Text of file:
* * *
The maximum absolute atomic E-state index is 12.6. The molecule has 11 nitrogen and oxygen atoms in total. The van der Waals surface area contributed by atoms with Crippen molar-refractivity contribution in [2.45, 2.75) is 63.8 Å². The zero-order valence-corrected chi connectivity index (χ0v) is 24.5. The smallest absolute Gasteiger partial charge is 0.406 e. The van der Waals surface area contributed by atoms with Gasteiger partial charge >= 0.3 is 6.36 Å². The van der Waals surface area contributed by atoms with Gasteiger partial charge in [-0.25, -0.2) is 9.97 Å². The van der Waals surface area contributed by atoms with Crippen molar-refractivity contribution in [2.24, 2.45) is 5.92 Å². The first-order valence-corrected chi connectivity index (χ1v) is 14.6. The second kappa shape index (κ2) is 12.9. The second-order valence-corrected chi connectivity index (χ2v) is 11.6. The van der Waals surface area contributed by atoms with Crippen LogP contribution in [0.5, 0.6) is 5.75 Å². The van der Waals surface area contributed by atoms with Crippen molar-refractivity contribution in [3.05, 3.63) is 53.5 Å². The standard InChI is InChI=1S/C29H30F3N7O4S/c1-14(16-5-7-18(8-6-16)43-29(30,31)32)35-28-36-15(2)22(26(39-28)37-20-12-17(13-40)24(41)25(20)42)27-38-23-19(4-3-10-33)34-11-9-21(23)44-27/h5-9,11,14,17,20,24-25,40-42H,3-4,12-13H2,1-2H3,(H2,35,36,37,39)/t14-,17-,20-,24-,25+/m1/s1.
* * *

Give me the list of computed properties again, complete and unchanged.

The maximum absolute atomic E-state index is 12.6. The molecule has 11 nitrogen and oxygen atoms in total. The van der Waals surface area contributed by atoms with Crippen molar-refractivity contribution in [2.45, 2.75) is 63.8 Å². The zero-order valence-corrected chi connectivity index (χ0v) is 24.5. The smallest absolute Gasteiger partial charge is 0.406 e. The van der Waals surface area contributed by atoms with Gasteiger partial charge >= 0.3 is 6.36 Å². The van der Waals surface area contributed by atoms with Gasteiger partial charge in [-0.25, -0.2) is 9.97 Å². The van der Waals surface area contributed by atoms with Crippen molar-refractivity contribution in [2.24, 2.45) is 5.92 Å². The first-order valence-corrected chi connectivity index (χ1v) is 14.6. The second kappa shape index (κ2) is 12.9. The second-order valence-corrected chi connectivity index (χ2v) is 11.6. The van der Waals surface area contributed by atoms with Crippen LogP contribution in [0.5, 0.6) is 5.75 Å². The van der Waals surface area contributed by atoms with Crippen molar-refractivity contribution in [3.05, 3.63) is 53.5 Å². The standard InChI is InChI=1S/C29H30F3N7O4S/c1-14(16-5-7-18(8-6-16)43-29(30,31)32)35-28-36-15(2)22(26(39-28)37-20-12-17(13-40)24(41)25(20)42)27-38-23-19(4-3-10-33)34-11-9-21(23)44-27/h5-9,11,14,17,20,24-25,40-42H,3-4,12-13H2,1-2H3,(H2,35,36,37,39)/t14-,17-,20-,24-,25+/m1/s1.